A Canadian political refugee made videos criticising Saudi Arabia — now Saudi authorities have arrested his friends and family

Screenshot/YoutubeSaudi activist Omar Abdulaziz, who has been making videos critical of Saudi Arabia for years, says two of his brothers and several of his friends have recently been arrested.
  • The family and friends of a Canadian political refugee and activist have been arrested in Saudi Arabia.
  • Omar Abdulaziz, 27, told Business Insider Saudi authorities approached his family to pressure him to stop criticising the government.
  • When he refused, he says two of his brothers and several of his friends disappeared.
  • Abdulaziz suspects that the timing of the arrests has much to do with the ongoing diplomatic dispute between Saudi Arabia and Canada which continues to escalate.

The family and friends of a Canadian political refugee and activist have been arrested in Saudi Arabia as the rift between the two countries deepens.

Omar Abdulaziz, 27, told Business Insider that the government has targeted two of his brothers and several of his friends back home in Saudi Arabia in response to his political activism. Abdulaziz is active on Twitter and hosts a popular satirical news program on YouTube, where he has spoken out against the Saudi government and its human rights record.

He says Saudi authorities first approached his friends and family earlier this week to try and get Abdulaziz to stop criticising the Saudi government from his residence in Montreal, but he refused.

“They threatened me a few days ago,” Abdulaziz said, “and they used my brother to blackmail me. He said to me ‘Omar you have to stop because we’re going to be arrested or jailed.’ Some of our friends reached out to me, too. But I said I’m not going to stop, I’m going to keep talking. “

On Tuesday, Abdulaziz said some of his relatives noticed that his brothers were absent during the Eid-al Adha festivities, which sees four days of celebration centered around sacrificing animals. Later, he says a friend who works for the Saudi government confirmed that two of his brothers and a group of friends had been arrested by Saudi authorities earlier in the day.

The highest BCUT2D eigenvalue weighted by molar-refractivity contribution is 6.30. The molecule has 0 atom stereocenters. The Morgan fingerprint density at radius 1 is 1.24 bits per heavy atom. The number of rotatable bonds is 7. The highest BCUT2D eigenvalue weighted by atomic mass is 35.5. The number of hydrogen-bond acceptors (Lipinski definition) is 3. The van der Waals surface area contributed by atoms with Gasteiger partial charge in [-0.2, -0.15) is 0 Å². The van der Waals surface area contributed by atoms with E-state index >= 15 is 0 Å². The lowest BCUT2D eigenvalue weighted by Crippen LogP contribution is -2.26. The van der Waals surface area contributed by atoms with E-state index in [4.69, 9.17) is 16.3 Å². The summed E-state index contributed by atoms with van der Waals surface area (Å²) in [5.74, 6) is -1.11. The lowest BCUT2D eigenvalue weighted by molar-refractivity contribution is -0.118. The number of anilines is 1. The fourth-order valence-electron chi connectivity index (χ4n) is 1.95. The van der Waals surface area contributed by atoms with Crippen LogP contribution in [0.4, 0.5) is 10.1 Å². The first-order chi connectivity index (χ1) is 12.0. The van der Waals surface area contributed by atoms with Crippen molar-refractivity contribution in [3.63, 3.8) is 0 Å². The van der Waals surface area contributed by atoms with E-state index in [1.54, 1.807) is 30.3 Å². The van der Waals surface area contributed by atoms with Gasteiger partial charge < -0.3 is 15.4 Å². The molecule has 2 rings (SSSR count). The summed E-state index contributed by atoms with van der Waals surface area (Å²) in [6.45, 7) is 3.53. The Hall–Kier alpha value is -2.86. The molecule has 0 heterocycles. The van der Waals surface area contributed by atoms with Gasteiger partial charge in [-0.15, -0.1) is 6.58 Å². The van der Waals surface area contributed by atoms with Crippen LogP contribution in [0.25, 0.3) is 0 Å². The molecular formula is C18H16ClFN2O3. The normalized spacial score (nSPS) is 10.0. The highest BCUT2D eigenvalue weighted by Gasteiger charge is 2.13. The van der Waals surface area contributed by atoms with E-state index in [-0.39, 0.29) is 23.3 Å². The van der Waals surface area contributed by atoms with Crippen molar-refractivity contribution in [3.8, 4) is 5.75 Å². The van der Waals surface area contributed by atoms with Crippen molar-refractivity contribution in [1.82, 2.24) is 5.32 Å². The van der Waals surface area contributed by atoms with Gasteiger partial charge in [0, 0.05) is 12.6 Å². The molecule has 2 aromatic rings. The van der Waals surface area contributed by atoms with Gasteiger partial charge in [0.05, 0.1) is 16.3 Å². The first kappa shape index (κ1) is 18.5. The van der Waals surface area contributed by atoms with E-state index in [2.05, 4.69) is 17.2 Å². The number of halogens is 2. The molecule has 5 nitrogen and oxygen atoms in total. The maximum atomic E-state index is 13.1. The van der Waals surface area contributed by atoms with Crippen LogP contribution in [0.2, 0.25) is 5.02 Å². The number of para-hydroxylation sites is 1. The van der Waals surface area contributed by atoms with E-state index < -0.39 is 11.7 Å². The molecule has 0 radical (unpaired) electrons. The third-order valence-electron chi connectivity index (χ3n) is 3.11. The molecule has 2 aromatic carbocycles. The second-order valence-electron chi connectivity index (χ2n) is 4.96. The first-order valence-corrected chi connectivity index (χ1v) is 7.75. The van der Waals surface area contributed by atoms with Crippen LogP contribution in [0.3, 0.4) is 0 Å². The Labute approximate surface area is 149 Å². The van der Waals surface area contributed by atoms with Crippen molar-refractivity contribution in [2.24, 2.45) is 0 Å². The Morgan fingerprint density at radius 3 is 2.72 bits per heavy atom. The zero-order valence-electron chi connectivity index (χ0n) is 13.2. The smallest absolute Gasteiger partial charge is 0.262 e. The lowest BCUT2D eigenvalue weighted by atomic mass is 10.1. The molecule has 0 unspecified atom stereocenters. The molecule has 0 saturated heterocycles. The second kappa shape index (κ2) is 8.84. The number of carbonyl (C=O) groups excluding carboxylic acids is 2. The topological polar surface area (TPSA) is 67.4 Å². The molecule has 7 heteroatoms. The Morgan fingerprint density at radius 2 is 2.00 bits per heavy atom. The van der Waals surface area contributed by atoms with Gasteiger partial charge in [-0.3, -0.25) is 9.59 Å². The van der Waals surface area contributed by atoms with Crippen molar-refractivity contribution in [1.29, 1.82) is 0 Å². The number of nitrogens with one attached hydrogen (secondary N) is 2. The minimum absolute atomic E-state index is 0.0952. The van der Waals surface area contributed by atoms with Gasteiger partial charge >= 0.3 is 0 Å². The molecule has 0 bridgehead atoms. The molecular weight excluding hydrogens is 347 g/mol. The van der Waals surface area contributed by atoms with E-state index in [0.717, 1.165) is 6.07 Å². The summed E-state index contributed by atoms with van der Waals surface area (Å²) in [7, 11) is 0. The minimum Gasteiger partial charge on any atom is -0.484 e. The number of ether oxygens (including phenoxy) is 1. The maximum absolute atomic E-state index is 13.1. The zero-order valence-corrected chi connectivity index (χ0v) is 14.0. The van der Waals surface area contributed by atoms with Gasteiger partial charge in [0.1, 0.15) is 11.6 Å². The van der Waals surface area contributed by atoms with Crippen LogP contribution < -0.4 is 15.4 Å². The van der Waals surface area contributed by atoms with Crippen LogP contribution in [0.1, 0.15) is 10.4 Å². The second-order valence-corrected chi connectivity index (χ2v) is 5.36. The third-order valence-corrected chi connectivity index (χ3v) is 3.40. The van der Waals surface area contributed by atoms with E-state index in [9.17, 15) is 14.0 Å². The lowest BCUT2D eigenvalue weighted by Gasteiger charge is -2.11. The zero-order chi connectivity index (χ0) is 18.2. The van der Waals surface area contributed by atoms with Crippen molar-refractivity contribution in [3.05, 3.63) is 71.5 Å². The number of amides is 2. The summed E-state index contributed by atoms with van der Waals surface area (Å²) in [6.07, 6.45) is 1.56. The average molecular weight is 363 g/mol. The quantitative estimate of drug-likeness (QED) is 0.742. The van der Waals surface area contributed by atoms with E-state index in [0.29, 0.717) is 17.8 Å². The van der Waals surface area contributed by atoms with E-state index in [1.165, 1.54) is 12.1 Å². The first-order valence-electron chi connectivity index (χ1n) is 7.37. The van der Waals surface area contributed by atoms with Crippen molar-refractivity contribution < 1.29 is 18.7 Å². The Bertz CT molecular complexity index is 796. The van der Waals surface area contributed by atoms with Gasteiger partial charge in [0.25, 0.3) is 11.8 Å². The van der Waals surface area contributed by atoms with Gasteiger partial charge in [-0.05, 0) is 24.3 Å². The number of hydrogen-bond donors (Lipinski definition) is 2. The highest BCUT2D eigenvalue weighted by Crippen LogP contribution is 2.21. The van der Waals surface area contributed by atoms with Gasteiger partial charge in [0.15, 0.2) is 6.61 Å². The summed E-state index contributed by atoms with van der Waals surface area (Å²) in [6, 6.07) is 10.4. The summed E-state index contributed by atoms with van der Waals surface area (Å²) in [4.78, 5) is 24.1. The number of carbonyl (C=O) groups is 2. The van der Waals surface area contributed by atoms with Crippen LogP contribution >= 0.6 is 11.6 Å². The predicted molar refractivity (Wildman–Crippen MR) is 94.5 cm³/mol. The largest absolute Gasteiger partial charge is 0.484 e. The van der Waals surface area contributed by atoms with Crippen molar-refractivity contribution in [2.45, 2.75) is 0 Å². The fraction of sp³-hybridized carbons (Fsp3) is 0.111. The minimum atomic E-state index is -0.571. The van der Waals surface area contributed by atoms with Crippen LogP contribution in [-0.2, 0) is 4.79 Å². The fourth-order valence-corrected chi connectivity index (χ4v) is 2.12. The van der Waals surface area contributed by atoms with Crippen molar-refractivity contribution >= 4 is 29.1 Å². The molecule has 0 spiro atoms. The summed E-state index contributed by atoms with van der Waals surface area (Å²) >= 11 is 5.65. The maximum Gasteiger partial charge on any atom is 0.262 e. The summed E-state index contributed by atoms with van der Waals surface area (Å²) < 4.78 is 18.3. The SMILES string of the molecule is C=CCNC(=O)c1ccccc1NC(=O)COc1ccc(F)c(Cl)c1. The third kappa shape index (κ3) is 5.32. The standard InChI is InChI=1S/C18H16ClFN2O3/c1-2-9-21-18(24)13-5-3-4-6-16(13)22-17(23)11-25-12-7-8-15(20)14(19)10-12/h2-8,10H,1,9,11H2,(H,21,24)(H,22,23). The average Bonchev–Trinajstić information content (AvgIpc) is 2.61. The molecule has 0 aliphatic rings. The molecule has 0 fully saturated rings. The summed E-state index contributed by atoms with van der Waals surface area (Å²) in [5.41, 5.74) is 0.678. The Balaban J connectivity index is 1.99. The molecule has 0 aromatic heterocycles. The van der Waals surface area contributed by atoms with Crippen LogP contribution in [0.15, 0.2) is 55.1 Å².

“I cannot contact my family,” Abdulaziz said. “I tried and they didn’t respond. I know that they are under huge pressure from the Saudi government.”

Abdulaziz first moved to Canada as a student and attended Bishop’s University in Quebec. After becoming more involved in political commentary online, he says he decided to apply for political asylum in 2014 because he felt that his outspoken criticism of the government posed risks back home.

“I was scared to go back to my country,” he said. “I knew that if I went back I would be imprisoned.”

His asylum application was approved, and he later became a Canadian permanent resident in 2017.

He says the government has never reached out to him in the past about his political activism, and suspects that the timing of the arrests is related to the ongoing diplomatic dispute between Saudi Arabia and Canada.

Canada’s Foreign Affairs Minister Chrystia Freeland provoked Saudi Arabia earlier this month with a single tweet calling out the Kingdom’s human rights record after it cracked down on over a dozen prominent rights activists.

Saudi Arabia responded aggressively, expelling Canada’s ambassador, freezing all new trade, cancelling all flights to Toronto and pulling thousands of students from Canadian institutions.

Abdulaziz says he worries about the fate of his family and friends, as well as the dozens of other activists who have been taken into custody, including political protester Israa al-Ghomgham who could be the first female activist to be sentenced to death in the country.

On Thursday, Canadian Prime Minister Justin Trudeau said he continues to “engage diplomatically” with Saudi Arabia but remains “concerned” over the impending execution of al-Ghomgham.

“Canada will continue to stand up strongly for human rights, minority rights, and our shared universal values, even as we look to have constructive relations, positive relations with countries around the world,” Trudeau said.

Business Insider has reached out to the Canadian foreign ministry for comment.

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